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Swimming and … that other thing

Topics/tags: Rants, end-notable

As I’ve mentioned in other posts, I appreciate attending swimming and diving meets. These days, I’ll admit that I enjoy diving more than swimming, and it’s not just because Middle Son took it up when he started college. Swimming is mostly about speed, or at least I don’t know enough about the sport to observe and appreciate subtle differences in form. Diving, in contrast, is about form and grace. I may not always be able to tell why a dive gets a four rather than a seven, but I can appreciate the form and grace of the divers [1].

Grinnell has had some fantastic divers who are a particular joy to watch. We currently have a diver who made nationals in her first year and continues to show great strength in her dives.

But it feels like diving ends up as a second-class citizen. Last night, the divers were doing the three-meter dives at the same time as swimmers were competing and there wasn’t a separate video feed for diving. And, while the video feed did show the divers in the distance, I hear from some parents who couldn’t be there that they often overlaid video of the scoreboard on the section of the video feed that showed the divers.

Today, I’m told that the video feed was much better. However, the list of divers didn’t show up in the heat sheet. I expect the absence was unintentional. But for those of us who want to follow along, it’s frustrating.

It would also be nice to have a separate scoreboard for diving. The few times that diving happened independently, it’s been wonderful to be able to follow along and tell how each diver is doing alone and in competition with others. There are times that I’ve set up a spreadsheet, but it’s distracting to try to have to get all the data into the spreadsheet rather than to pay attention to the divers.

I realize that we can’t hold diving and swimming at separate times. But that means that the divers have to put up with a lot of distraction. I’m not sure how they manage to do complex dives while people are shouting to swimmers just a few yards away or cheering G-A-C incredibly loudly just as they leave the board [2]. It must be particularly painful when people are swimming breast.

I don’t have solutions to any of these issues. There are significantly more swimmers (and swim spectators) than there are divers. We only have one scoreboard. There is not time to run separate meets. I also don’t think any of this is anyone’s fault. But it’s still frustrating to see these fantastic athletes get less attention and support than they deserve.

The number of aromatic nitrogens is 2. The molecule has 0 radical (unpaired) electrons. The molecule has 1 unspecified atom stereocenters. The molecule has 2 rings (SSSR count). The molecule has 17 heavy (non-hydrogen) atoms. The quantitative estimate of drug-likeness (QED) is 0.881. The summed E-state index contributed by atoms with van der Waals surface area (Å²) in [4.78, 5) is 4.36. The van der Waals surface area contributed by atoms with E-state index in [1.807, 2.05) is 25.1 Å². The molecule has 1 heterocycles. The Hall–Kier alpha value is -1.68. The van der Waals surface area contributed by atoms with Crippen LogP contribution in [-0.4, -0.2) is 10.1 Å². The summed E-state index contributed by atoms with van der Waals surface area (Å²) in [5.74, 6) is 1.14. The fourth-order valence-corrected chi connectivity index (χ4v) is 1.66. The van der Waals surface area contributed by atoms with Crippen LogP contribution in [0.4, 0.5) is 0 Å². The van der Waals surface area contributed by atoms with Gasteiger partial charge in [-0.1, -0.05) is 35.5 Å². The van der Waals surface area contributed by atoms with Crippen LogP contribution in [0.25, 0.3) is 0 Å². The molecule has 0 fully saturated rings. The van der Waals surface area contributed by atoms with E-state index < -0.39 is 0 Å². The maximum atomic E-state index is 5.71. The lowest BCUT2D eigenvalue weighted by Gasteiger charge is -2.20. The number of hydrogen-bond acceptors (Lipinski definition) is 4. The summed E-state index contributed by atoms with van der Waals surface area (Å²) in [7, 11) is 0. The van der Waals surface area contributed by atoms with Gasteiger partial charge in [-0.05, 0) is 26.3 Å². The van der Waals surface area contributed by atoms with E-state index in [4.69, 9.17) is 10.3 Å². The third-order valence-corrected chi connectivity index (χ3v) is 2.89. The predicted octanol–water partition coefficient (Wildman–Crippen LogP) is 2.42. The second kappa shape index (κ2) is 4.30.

Postscript: My muse insists that I end this musing with a bad pun. Since divers(ity) is one of Grinnell’s core values, shouldn’t we pay particular attention to our divers?

[1] It helps that I managed to decode the diving numbers.

[2] Yes, that happened last night. A Gustavus Adolphus swimmer apparently took first in some event [3] and the team immediately shouted G-A-C. But a diver was jumping on the board at the time, doing one of those things I call a five dive [4], dives which I expect take particularly strong concentration.

[3] That’s not surprising; GAC is far ahead in this competition and their swimmers won many heats.

[4] Dives that start with a 5 include both a somersault and a twist. For those who care about the notation, the first digit after the five includes the starting position (1 is forward, 2 is backward, 3 is reverse [5], and 4 is inward [6]), the next digit is the number of half-somersaults [7], the next digit is the number of half-twists, and the final letter indicates their position in the air (A is straight, B is pike, C is tuck, and D is anything goes). Most of the five dives are done with a D. If you don’t like decoding dives yourself, you can always check a handy table [9].

[5] That is, jump forward and flip backward.

[6] That is, start backward and then jump toward the board. Those are the dives that make parents the most nervous.

[7] For example, a prefix of 512 means forward, one somersault, which means that the diver will enter the water with their fit pointed downward. In contrast, a prefix of 513 means that the diver will do one and a half somersaults, entering the water face-first [8].

[8] Well, arms first.

[9] Hmmm … that table includes flying dives. I don’t think I’ve seen those in our competitions.

Version 1.0 released 2019-12-07.

Version 1.1 of 2019-12-10.